Party to right of Likud will prevent another 'Disengagement'

Justice Minister: Had Supreme Court halted Disengagement, it would have hurt democracy; people must turn to government and Knesset.'

Yoni Kempinski ,

Justice Minister Ayelet Shaked
Justice Minister Ayelet Shaked
Miri Tzachi

Justice Minister Ayelet Shaked (Jewish Home) participated Tuesday in a gathering in the town of Nitzan, marking the 12th anniversary of the uprooting and demolition of Gush Katif communities and of five communities in northern Samaria. Nitzan was built to house some of the Gush Katif evacuees.

During her speech, Shaked reiterated her position that the Supreme Court must refrain from intervening in government and Knesset decisions.

"If the Supreme Court would have stopped the Disengagement, that would have been the end of democracy ... people should not to turn to the High Court, but to the government and the Knesset; that is how it is in a democratic system.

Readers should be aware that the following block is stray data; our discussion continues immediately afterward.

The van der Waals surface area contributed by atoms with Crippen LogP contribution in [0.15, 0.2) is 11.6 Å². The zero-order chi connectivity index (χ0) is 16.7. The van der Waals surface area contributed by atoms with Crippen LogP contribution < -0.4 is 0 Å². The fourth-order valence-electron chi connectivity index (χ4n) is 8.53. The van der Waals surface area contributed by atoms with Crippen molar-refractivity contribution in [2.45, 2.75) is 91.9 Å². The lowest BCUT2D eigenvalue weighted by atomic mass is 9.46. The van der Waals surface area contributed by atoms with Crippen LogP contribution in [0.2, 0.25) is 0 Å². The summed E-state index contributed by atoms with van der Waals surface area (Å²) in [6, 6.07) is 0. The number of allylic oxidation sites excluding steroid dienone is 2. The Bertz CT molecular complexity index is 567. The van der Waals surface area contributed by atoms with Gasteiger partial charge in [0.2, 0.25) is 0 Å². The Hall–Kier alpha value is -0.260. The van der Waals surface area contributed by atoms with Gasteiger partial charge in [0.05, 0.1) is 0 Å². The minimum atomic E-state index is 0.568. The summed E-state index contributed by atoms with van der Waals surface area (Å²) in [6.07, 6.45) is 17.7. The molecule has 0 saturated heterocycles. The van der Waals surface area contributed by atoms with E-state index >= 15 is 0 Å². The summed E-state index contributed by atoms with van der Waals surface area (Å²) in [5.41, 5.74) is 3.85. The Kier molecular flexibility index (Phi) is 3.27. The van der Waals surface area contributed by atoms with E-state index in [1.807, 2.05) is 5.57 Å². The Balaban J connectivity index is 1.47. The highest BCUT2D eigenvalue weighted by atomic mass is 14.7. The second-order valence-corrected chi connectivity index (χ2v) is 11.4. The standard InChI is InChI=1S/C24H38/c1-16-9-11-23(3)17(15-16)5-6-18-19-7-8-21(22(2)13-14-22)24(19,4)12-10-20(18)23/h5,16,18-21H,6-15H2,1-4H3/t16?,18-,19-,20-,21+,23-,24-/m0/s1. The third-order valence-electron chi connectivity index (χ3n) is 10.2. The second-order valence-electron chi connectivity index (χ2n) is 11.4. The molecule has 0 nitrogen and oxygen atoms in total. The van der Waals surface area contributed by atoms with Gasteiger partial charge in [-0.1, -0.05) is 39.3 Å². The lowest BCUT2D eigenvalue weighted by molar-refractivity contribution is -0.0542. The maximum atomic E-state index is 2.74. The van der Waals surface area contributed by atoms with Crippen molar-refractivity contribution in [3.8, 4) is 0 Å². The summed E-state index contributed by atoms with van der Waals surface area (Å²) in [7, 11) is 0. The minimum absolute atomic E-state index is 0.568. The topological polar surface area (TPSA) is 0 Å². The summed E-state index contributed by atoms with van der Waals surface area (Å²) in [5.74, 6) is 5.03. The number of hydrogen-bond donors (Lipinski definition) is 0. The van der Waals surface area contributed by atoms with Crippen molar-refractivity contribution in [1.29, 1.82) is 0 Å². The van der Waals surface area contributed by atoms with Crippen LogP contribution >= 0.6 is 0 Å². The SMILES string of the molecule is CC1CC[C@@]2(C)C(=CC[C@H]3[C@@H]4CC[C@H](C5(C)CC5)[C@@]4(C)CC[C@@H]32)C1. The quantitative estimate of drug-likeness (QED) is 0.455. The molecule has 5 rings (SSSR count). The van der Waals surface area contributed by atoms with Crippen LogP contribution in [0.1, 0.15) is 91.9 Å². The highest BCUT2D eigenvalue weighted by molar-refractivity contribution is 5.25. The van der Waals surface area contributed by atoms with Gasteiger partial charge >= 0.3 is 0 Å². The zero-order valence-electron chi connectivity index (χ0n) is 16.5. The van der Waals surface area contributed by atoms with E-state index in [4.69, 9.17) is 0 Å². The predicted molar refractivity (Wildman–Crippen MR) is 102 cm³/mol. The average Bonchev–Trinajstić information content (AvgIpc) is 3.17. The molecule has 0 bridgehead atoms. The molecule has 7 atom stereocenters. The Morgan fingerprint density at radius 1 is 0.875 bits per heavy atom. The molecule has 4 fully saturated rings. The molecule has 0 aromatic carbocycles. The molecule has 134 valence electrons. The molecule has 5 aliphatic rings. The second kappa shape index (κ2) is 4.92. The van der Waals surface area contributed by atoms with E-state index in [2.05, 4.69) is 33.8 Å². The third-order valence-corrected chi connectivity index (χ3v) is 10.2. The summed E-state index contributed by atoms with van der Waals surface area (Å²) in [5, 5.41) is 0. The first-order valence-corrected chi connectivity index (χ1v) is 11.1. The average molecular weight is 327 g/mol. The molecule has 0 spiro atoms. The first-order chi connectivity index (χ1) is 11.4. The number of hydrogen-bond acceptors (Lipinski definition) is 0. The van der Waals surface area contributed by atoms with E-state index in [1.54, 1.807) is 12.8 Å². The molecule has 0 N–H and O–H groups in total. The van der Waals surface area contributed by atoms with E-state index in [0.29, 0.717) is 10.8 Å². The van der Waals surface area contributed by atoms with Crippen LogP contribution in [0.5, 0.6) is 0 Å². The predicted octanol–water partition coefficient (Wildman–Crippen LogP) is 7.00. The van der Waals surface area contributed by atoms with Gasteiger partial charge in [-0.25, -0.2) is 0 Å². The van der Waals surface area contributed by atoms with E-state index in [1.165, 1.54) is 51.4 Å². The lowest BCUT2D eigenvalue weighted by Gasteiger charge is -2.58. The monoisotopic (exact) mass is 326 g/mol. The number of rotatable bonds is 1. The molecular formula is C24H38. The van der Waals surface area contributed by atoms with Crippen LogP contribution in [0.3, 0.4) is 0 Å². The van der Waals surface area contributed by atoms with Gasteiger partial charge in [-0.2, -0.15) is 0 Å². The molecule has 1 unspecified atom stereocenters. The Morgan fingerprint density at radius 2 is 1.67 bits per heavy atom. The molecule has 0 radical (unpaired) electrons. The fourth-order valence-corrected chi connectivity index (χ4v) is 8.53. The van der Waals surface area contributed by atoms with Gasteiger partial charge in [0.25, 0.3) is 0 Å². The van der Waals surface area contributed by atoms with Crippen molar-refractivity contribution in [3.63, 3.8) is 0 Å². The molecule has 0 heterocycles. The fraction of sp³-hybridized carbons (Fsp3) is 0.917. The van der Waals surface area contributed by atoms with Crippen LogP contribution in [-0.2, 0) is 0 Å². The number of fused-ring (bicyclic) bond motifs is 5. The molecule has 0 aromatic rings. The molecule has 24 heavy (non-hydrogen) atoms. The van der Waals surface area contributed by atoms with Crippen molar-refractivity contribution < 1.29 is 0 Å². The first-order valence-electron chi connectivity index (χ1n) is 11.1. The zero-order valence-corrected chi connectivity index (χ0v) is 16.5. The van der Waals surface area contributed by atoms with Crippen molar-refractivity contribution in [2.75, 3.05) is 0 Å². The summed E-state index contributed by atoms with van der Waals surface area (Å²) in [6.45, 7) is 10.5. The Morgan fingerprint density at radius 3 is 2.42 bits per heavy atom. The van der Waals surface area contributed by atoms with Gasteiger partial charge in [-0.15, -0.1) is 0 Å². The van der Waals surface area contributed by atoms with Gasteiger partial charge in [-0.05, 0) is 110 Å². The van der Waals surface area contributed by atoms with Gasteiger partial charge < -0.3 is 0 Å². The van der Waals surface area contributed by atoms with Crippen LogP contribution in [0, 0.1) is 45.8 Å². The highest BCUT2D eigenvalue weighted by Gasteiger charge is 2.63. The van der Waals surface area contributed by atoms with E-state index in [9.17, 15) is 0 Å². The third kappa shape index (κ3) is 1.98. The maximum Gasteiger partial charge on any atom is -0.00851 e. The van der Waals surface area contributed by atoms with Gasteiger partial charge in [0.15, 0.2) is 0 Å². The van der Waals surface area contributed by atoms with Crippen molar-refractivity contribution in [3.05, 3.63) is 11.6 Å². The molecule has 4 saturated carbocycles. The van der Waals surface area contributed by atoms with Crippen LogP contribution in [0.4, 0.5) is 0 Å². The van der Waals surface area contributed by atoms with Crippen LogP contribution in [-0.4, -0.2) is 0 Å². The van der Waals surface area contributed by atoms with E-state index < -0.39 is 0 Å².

"With regard to the Disengagement and the handing over of territories, stopping the move is not the purview of the court, but of the government or the Knesset. The public needed to press the government and the Knesset to stop the move and resign."

Then prime minister Ariel Sharon ignored the result of a referendum on the Disengagement voted on by Likud members because the results were against expelling Jews from Gaza. He ejected the two religious Zionist ministers who voted against it from the cabinet.

Shaked recalled that "the Likud is the party that could have stopped the Disengagement," and today, "a party to the right of the Likud is the one preventing the next disengagement."

"The court has to minimize intervention in government and Knesset decisions; whoever is in favor of intervention is in favor of judicial activism and I am totally opposed to that," stressed the Justice Minister.



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